Other speakers included Charles Allen, Director of the City of New Orleans’ Office of Coastal and Environmental Affairs; Arthur Johnson, Executive Director of the Lower Ninth Ward Center for Sustainable Engagement and Development; and Amanda Moore, Greater New Orleans Program Manager for the National Wildlife Federation, speaking on behalf of the Mississippi River Delta Restoration Coalition.
Get involved! Check out Restore the Mississippi River Delta’s Facebook album of photos from the unveiling event, and visit www.restorethebayou.org to learn more about the Bayou Bienvenue Wetland Triangle and coastal restoration efforts.No Comments
By Alisha Renfro, Coastal Scientist, National Wildlife Federation
Coastal communities throughout the U.S. are increasingly threatened by rising sea levels and extreme weather events. The conventional approach for protecting people and property along the coast has relied on engineering solutions such as levees, seawalls and bulkheads, which “harden” shorelines. However, not only can these structures be expensive to build and difficult to maintain, but in some cases, they can also increase erosion, impair the recreational uses of the area and reduce water quality.
In recent years, efforts to protect coastal communities have been expanded to recognize restoration and conservation of coastal habitats as ways to help buffer coastlines from waves and storm surge. In a study recently published in Nature, “Coastal habitats shield people and property from sea-level rise and storms,” researchers assessed the risk reduction that natural habitats provide to vulnerable people and property and found that loss of the ecosystems that currently exist will result in greater damage to people and property.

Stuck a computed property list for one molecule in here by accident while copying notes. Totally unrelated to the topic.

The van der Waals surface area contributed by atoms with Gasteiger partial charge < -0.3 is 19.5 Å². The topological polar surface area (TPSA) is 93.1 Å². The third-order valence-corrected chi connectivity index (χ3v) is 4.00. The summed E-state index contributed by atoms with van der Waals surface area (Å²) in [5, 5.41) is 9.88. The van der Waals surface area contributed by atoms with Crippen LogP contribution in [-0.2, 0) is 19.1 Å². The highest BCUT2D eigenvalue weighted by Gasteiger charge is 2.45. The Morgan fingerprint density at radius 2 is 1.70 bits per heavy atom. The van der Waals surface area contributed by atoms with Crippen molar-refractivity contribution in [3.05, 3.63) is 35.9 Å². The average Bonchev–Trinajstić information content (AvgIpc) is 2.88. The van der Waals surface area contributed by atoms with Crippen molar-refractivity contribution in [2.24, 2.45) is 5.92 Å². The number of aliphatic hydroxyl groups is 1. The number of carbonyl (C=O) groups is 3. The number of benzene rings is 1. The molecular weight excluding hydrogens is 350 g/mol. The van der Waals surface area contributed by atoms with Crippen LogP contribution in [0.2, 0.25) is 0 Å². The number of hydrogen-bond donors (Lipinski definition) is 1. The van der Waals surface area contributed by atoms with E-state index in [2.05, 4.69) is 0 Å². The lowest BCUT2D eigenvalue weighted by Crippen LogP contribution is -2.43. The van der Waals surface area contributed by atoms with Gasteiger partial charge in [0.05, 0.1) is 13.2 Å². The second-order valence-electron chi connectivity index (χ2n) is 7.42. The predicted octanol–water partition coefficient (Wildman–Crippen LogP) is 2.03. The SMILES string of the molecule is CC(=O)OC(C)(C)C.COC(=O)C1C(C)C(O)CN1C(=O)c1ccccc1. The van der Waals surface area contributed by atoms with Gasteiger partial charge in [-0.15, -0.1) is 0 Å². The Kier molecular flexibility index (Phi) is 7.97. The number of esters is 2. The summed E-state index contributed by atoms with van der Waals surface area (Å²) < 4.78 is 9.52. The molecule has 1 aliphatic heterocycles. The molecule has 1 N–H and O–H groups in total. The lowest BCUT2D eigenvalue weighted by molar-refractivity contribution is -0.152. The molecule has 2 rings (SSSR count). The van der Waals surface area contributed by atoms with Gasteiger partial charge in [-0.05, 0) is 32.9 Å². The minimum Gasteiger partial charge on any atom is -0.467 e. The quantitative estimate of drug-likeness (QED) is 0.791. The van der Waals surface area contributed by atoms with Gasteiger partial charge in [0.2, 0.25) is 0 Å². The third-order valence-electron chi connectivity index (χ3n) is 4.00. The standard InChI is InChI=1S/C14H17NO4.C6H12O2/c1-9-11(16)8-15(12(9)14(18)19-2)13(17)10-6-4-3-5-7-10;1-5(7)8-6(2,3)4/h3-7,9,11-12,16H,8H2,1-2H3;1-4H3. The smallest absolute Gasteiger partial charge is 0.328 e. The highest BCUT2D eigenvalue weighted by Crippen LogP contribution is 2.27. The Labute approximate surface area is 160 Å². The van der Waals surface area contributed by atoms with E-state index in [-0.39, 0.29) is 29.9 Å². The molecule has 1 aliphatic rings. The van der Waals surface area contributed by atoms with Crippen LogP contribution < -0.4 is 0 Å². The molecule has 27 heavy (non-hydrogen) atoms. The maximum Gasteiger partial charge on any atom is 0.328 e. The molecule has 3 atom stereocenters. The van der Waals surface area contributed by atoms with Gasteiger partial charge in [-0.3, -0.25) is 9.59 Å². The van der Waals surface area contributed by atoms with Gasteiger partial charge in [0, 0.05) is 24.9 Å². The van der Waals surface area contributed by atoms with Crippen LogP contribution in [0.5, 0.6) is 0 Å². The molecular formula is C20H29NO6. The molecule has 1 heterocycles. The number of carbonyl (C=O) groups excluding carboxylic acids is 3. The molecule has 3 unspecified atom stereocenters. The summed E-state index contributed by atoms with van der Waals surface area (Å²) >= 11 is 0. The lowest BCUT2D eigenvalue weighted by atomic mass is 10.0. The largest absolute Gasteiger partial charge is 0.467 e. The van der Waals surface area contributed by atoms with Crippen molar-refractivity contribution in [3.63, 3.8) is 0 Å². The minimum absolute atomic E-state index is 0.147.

Different types of coastal habitat and shoreline offer varying levels of protection to coastal communities depending on their morphology and previously observed ability to offer protection from erosion and flooding. For example, in this study, coastal forests and high cliff shorelines were classified as providing a higher level of protection when compared to marsh and oyster reef habitat, with barrier beach shorelines and areas with no habitat offering the lowest level of protection.
To provide a nationwide view of the risk reduction that could be provided by natural coastal habitat, the researchers in this study compiled a coastal habitat map for the U.S. and compared model runs with and without the habitats under present-day and future sea level scenarios. Their modeling results indicated that, today, 16 percent of the U.S. coastline is classified as a “high hazard” area. When the same conditions were modeled without the presence of protective coastal habitats, the results suggested the extent of U.S. coastline that would be considered vulnerable to storms and sea level rise would double.